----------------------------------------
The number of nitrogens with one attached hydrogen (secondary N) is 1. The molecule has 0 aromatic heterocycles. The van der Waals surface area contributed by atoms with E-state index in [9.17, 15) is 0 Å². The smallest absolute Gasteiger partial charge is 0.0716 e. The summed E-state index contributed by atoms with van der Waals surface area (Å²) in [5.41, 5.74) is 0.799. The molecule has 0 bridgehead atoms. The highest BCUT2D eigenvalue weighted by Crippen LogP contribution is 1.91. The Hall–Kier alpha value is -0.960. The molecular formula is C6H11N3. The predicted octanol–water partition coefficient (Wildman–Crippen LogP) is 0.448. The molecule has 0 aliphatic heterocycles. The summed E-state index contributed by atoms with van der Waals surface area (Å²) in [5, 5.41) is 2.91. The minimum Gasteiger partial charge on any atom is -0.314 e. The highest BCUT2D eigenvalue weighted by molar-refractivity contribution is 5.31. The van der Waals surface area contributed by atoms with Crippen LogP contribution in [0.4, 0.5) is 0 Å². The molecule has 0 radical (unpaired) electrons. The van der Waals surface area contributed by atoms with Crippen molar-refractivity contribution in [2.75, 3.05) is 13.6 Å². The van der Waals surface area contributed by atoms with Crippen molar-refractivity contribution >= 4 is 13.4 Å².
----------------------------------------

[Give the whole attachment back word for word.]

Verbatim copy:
The number of nitrogens with one attached hydrogen (secondary N) is 1. The molecule has 0 aromatic heterocycles. The van der Waals surface area contributed by atoms with E-state index in [9.17, 15) is 0 Å². The smallest absolute Gasteiger partial charge is 0.0716 e. The summed E-state index contributed by atoms with van der Waals surface area (Å²) in [5.41, 5.74) is 0.799. The molecule has 0 bridgehead atoms. The highest BCUT2D eigenvalue weighted by Crippen LogP contribution is 1.91. The Hall–Kier alpha value is -0.960. The molecular formula is C6H11N3. The predicted octanol–water partition coefficient (Wildman–Crippen LogP) is 0.448. The molecule has 0 aliphatic heterocycles. The summed E-state index contributed by atoms with van der Waals surface area (Å²) in [5, 5.41) is 2.91. The minimum Gasteiger partial charge on any atom is -0.314 e. The highest BCUT2D eigenvalue weighted by molar-refractivity contribution is 5.31. The van der Waals surface area contributed by atoms with Crippen LogP contribution in [0.4, 0.5) is 0 Å². The molecule has 0 radical (unpaired) electrons. The van der Waals surface area contributed by atoms with Crippen molar-refractivity contribution in [2.75, 3.05) is 13.6 Å². The van der Waals surface area contributed by atoms with Crippen molar-refractivity contribution >= 4 is 13.4 Å².